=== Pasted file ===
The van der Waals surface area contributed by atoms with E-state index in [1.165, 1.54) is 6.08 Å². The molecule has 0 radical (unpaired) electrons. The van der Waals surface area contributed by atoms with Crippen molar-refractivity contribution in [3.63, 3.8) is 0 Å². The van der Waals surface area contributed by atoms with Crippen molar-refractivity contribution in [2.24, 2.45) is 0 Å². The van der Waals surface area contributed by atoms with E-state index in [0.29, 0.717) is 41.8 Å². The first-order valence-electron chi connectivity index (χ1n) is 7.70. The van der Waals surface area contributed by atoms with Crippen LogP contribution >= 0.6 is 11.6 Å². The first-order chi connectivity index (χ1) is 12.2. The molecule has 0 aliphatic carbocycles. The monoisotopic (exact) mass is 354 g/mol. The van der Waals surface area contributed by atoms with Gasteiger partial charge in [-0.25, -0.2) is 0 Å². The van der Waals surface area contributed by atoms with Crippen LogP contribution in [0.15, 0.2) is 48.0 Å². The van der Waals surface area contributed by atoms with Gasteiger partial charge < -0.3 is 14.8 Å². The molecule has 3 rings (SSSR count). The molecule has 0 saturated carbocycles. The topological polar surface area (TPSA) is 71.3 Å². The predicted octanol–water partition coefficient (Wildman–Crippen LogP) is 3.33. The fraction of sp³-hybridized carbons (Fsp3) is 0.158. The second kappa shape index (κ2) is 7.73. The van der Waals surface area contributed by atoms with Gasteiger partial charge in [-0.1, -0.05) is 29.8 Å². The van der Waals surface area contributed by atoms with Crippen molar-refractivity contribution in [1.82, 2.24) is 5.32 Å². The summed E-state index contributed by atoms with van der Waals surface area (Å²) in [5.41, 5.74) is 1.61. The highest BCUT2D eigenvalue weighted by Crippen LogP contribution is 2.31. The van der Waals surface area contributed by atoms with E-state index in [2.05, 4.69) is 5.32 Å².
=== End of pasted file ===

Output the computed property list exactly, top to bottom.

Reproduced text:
The van der Waals surface area contributed by atoms with E-state index in [1.165, 1.54) is 6.08 Å². The molecule has 0 radical (unpaired) electrons. The van der Waals surface area contributed by atoms with Crippen molar-refractivity contribution in [3.63, 3.8) is 0 Å². The van der Waals surface area contributed by atoms with Crippen molar-refractivity contribution in [2.24, 2.45) is 0 Å². The van der Waals surface area contributed by atoms with E-state index in [0.29, 0.717) is 41.8 Å². The first-order valence-electron chi connectivity index (χ1n) is 7.70. The van der Waals surface area contributed by atoms with Crippen LogP contribution >= 0.6 is 11.6 Å². The first-order chi connectivity index (χ1) is 12.2. The molecule has 0 aliphatic carbocycles. The monoisotopic (exact) mass is 354 g/mol. The van der Waals surface area contributed by atoms with Gasteiger partial charge in [-0.25, -0.2) is 0 Å². The van der Waals surface area contributed by atoms with Crippen LogP contribution in [0.15, 0.2) is 48.0 Å². The van der Waals surface area contributed by atoms with Gasteiger partial charge < -0.3 is 14.8 Å². The molecule has 3 rings (SSSR count). The molecule has 0 saturated carbocycles. The topological polar surface area (TPSA) is 71.3 Å². The predicted octanol–water partition coefficient (Wildman–Crippen LogP) is 3.33. The fraction of sp³-hybridized carbons (Fsp3) is 0.158. The second kappa shape index (κ2) is 7.73. The van der Waals surface area contributed by atoms with Gasteiger partial charge in [-0.1, -0.05) is 29.8 Å². The van der Waals surface area contributed by atoms with Crippen molar-refractivity contribution in [1.82, 2.24) is 5.32 Å². The summed E-state index contributed by atoms with van der Waals surface area (Å²) in [5.41, 5.74) is 1.61. The highest BCUT2D eigenvalue weighted by Crippen LogP contribution is 2.31. The van der Waals surface area contributed by atoms with E-state index in [2.05, 4.69) is 5.32 Å².